To support investors in preparing for due diligence with the aid of thorough reporting, Drooms decided to acquire DealMarket, a Swiss FinTech company specialising in the management of complex investment projects. Thanks to DealMarket, investors have a tool where they can set up customised deal flows, enabling them to organise and monitor every step of their investment activities until the moment of truth, i.e. due diligence.

Jan explains more about DealMarket and the rationale behind the acquisition.
“Deal making is always a complex process. DealMarket’s Deal Flow management tool makes the investment project a bit less complex by allowing information and data storage on the DealMarket platform. Investors can manage how they view deals, find them and approach them throughout the deal making process.”

“Now, what increases the complexity is often the finalisation process, i.e. the due diligence, which is executed in a virtual data room. The due diligence process can add its difficulties and drag the investment process on. With Drooms’ virtual data room, the documentation management as well as the Q&A happen on one highly safe platform. This saves time since you don’t need to send documents back and forth or upload them to several platforms. Speed is of the essence when it comes to deal making – too often investments and mergers can fall through simply because the process took too long to finish. The Instant Access Technology Drooms uses guarantees documents can be processed and accessed without unnecessary delay in the process.”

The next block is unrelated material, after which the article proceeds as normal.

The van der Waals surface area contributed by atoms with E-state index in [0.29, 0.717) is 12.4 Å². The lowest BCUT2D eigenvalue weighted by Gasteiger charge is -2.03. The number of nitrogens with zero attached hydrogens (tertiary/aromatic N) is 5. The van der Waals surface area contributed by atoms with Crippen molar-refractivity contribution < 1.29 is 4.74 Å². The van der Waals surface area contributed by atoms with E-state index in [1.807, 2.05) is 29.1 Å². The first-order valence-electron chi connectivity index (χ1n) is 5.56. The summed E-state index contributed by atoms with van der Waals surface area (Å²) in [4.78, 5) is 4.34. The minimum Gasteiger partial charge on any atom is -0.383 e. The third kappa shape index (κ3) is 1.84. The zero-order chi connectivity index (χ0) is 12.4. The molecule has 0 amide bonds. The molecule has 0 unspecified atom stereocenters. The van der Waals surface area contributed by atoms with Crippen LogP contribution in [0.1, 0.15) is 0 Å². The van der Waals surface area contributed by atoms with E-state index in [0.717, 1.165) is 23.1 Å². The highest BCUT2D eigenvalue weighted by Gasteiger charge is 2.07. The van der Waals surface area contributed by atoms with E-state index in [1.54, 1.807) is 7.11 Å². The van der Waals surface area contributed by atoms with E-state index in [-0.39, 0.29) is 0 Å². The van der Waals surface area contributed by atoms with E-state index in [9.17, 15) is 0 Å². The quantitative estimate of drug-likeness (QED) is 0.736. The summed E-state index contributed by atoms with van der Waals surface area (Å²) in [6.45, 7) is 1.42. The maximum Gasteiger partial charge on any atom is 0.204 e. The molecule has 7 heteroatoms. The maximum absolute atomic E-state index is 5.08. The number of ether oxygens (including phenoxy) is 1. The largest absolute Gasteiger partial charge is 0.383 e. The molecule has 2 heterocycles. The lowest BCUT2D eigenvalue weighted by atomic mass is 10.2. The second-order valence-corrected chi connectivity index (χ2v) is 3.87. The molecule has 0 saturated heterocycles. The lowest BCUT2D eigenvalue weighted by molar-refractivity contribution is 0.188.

Overall, the addition of Drooms helps clients with the latter stages of the investment cycle. While DealMarket helped you choose the right deals, Drooms’ data rooms make it easy to finalise the acquisition.

“With the acquisition of DealMarket we are closing in on our target of managing the entire lifecycle of valuable assets. DealMarket has done some excellent development work in this area, developing an innovative, industry-tailored solution in the process. In strengthening the Drooms team with the experience and expertise of DealMarket employees, we are now in a position to offer even more services from a single source.”

With regards to the future, Jan tells us how Drooms intends to stay one step ahead of the game.
“We have a large team of developers on-site,” he explains. “As the core of our company is its technology, they work every day to make sure Drooms NXG is a carrier of the newest technological developments. For instance, we have simplified one of the most demanding and at the same time crucial tasks within due diligence: the Q&A process. Thanks to our Q&A tool, customers can set up even the most sophisticated process completely by themselves. A feature that legal experts especially appreciate is the Findings Manager, the module allowing for the assessment of risks and opportunities inherent to a deal.

The feature is based on powerful smart content analytics. And our developers work to offer the greatest functionalities to speed up and improve a deal. The bottom line is this: if intelligent machines can help improve due diligence, then all the stakeholders will be able to spend their time executing strategic and meaningful tasks.”